When singer/songwriter Paul Overstreet had his first run as a hit songwriter, back in the ’80s and early ’90s, country radio was “embracing great songs,” he says in a recent interview.
Alone or with co-writers such as Don Schlitz, Thom Schuyler, Al Gore (not that Al Gore) and Nat Stuckey, Overstreet provided his share of those great songs. He has two Grammys, two CMA Awards and five awards for Songwriter of the Year, from Broadcast Music Inc., to show for it.
Most of his songs explored enduring love. “And when our days are through/I’ll still be loving you,” he vowed in “Same Ole Me,” a George Jones hit. “I’m gonna love you forever and ever/Forever and ever, amen” he promised in Randy Travis’ “Forever and Ever, Amen.” And in “I Won’t Take Less Than Your Love,” for Tanya Tucker, a wife says to a husband, “All the riches of the world could never be enough/I won’t take less than your love.”
Overstreet’s recordings of his songs appear on a CD, A Songwriters’ Project: Volume 1, released nationally on Tuesday (Aug. 22), on his own label, Scarlet Moon. As part of a round of interviews, performances and Internet appearances to promote the project, the Mississippi-born singer will join country.com at 7 p.m. ET tonight (Aug. 23) for an online chat.
Country radio has changed significantly since the days when he was writing hit songs for other artists and enjoying his own success as an artist, with tunes such as “Seein’ My Father in Me” and “Daddy’s Come Around.” “It’s more production and artist-driven than song-driven,” Overstreet contends. “That’s the difference. A great song, every now and then, gets through that filter system, but a lot of ’em don’t.”
For several years Overstreet has wanted to do A Songwriters’ Project, but he hesitated to undertake it while still obligated to a major record label. “I knew that it would just end up on a shelf somewhere,” says the former RCA recording artist. “They wouldn’t see it as important. I see it as the history of a time period.”
One song on the new album, an Overstreet-Schlitz collaboration, has transcended that time period. The lovely “When You Say Nothing at All” was a chart-topping hit first in 1988 for Keith Whitley. Alison Krauss & Union Station took the same song to No. 3 in 1995. Last year, the song appeared in the movie Notting Hill, performed by Ronan Keating of British pop group Boyzone.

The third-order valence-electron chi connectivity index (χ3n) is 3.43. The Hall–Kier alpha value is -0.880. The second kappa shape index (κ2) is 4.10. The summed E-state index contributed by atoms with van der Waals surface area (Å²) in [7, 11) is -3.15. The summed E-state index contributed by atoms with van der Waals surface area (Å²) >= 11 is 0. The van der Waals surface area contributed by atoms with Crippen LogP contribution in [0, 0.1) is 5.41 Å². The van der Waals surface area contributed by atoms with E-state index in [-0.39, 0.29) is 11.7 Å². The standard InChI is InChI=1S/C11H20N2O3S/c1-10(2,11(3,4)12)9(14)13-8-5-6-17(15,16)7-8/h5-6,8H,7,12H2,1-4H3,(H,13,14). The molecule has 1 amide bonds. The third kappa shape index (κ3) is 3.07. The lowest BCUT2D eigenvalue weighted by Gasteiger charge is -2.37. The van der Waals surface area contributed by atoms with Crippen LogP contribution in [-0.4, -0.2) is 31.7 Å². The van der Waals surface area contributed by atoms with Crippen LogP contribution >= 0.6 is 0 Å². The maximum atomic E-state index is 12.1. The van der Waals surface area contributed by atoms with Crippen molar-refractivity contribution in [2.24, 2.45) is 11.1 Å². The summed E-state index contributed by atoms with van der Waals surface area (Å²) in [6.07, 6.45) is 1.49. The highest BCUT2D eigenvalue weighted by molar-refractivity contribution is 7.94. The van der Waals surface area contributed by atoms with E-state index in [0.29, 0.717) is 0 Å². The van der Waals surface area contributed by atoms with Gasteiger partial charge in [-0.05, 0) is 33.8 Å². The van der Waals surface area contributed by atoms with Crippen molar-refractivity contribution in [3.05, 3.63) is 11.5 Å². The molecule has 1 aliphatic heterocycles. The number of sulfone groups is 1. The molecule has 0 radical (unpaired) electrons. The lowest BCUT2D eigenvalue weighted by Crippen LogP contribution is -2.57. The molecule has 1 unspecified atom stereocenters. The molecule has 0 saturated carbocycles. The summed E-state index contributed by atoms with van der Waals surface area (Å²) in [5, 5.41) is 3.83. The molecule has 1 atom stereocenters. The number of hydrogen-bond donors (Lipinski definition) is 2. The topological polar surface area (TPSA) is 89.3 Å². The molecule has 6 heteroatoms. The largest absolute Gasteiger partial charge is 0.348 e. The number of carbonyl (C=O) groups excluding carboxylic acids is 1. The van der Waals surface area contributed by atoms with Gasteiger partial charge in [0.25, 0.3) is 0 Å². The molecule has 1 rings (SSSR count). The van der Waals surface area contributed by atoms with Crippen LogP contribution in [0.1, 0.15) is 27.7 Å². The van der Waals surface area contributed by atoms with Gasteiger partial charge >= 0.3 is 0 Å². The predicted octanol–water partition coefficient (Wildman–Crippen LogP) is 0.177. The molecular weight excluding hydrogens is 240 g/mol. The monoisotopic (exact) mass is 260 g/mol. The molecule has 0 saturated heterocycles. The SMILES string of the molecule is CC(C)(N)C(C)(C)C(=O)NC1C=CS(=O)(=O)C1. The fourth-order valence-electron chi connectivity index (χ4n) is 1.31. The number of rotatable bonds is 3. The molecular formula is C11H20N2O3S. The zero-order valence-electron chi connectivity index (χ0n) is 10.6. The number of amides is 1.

Surprisingly, Overstreet doesn’t remember much about the inspiration for the song. He and Schlitz wrote it, he says, during a time when they would get together every week, on Monday and Tuesday, working at their craft as if they were stock brokers or bank loan officers. “I remember Don and I writing the song and demo-ing it, and I remember Keith Whitley and them putting it on hold, and the first time I heard his version of it, but I don’t really have a recollection of exactly how we came about writing it,” he admits. “It’s just one of those things where you just go to work, you know? You show up for work.”
In Notting Hill, Julia Roberts and Hugh Grant make a nighttime foray into an English courtyard. Their romance blossoms as the song plays in the background. “That was a pretty exciting time for an old country boy,” Overstreet admits.
Consistent with the current country music climate, Overstreet’s most recent songwriting success is Kenny Chesney’s “She Thinks My Tractor’s Sexy,” a song not included on A Songwriter’s Project. Early this year, the song peaked at No. 11 on the country chart. Light and humorous on the surface, the song also works on another level, Overstreet contends. “There’s a courtship going on, an old-fashioned romance,” he says. “It’s humorous, but if you dig into relationships, it doesn’t matter what a guy does, if he’s into old sports cars, or this or that, the girl who loves him usually finds that to be very interesting. She will find a way to appreciate whatever he likes.”
Throughout his career, Overstreet, 44, has written about the positive side of love. He was married briefly to Dolly Parton’s sister, Frieda. In 1985 he met makeup artist Julie Overstreet, and they married three months later. They have six children.
“There are so many songs from the other side, where people don’t make it,” he says. “Very few people do make it, but they are out there. For me, it’s important that somebody write about that side of it.”
A devout Christian, Overstreet has another new CD, Living by the Book, out now in Christian bookstores, with plans for a mainstream release in January. The album was recorded initially as a gift to supporters of the ministry of Franklin Graham, son of Billy Graham.
He also has announced plans to expand his label, Scarlet Moon Records. The company will sign and release albums by artists like Overstreet, former major label artists who have written a significant number of songs for others. Distribution for the label is through Navarre.
On a number of fronts, Overstreet is becoming more active in the music business. Earlier this summer he attended International Country Music Fan Fair for the first time in years. “When the industry changed quite a bit, I lost interest,” he says. “It became so much of a promotional campaign. The big money took over. We had Billy Ray Cyrus and [others], and it turned into a sex market. It was all sex-driven. There weren’t any intellectual properties going on. I wasn’t interested. Doing this record, I found a new reason to talk to people.”